When you talk about “food poisoning” you most likely talk about Salmonella or E.coli infections. Symptoms of food poisoning include severe vomiting and diarrhea, high temperatures, and dehydration.
Treatment for food poisoning depends on the exact cause, but it could include antibiotics, and replacement of fluids if you are dehydrated. Food poisoning during pregnancy is not much different from when you are not pregnant. You are not more likely to get sick during pregnancy and pregnancy is unlikely to make you sicker if you become infected. But there is now a fetus to be concerned about, so it’s best to avoid becoming infected.
Toxoplasmosis is an infection caused by a parasite sometimes found in raw meat, including cured meats such as salami, and undercooked meats like lamb. Toxoplasma is also found in soil, on unwashed vegetables, and in cat feces. More toften than not, if you become infected with toxoplasmosis there are no specific symptoms, and sometimes it causes a mild, flu-like illness. Toxoplasmosis causes the most severe damage to the fetus if a woman becomes infected in her first trimester. If you've had it once, you are unlikely to get it again. There is a blood test that can show whether you have had toxoplasmosis. If you are worried, speak to your GP about it.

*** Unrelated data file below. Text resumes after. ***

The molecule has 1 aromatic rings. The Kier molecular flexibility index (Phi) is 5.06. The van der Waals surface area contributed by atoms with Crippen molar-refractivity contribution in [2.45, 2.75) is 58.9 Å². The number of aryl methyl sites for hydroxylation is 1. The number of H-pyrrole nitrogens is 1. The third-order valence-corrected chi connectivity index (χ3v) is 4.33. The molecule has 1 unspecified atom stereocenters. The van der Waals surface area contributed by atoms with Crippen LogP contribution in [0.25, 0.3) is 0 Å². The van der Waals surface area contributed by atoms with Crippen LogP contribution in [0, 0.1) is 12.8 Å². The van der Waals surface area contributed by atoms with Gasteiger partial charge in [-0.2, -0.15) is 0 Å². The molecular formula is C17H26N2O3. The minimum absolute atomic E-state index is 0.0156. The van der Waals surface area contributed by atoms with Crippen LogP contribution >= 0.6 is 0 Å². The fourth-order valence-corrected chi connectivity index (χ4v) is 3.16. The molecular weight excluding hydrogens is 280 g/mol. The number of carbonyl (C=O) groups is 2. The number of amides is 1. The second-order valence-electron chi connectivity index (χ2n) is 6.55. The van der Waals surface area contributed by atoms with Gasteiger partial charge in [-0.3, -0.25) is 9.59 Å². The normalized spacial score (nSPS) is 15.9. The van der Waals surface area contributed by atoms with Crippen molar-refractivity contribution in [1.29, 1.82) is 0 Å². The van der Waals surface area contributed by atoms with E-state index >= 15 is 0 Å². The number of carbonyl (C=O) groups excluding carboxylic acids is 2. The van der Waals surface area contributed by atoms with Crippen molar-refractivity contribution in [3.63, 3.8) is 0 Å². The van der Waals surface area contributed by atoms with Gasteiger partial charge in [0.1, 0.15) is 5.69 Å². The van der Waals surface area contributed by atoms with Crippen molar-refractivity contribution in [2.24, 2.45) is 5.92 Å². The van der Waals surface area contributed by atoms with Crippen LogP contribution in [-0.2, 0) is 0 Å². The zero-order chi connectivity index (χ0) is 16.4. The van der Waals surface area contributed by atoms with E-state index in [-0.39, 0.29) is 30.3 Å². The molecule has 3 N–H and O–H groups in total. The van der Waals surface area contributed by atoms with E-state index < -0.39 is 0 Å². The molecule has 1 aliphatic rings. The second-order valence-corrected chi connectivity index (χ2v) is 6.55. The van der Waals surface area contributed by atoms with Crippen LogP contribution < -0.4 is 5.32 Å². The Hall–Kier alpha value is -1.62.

Listeria is another organism you can get from undercooked meat, especially frankfurters, but also from smoked fish or prepared salads.
To reduce your risks of contracting an infection from meat, use these guidelines: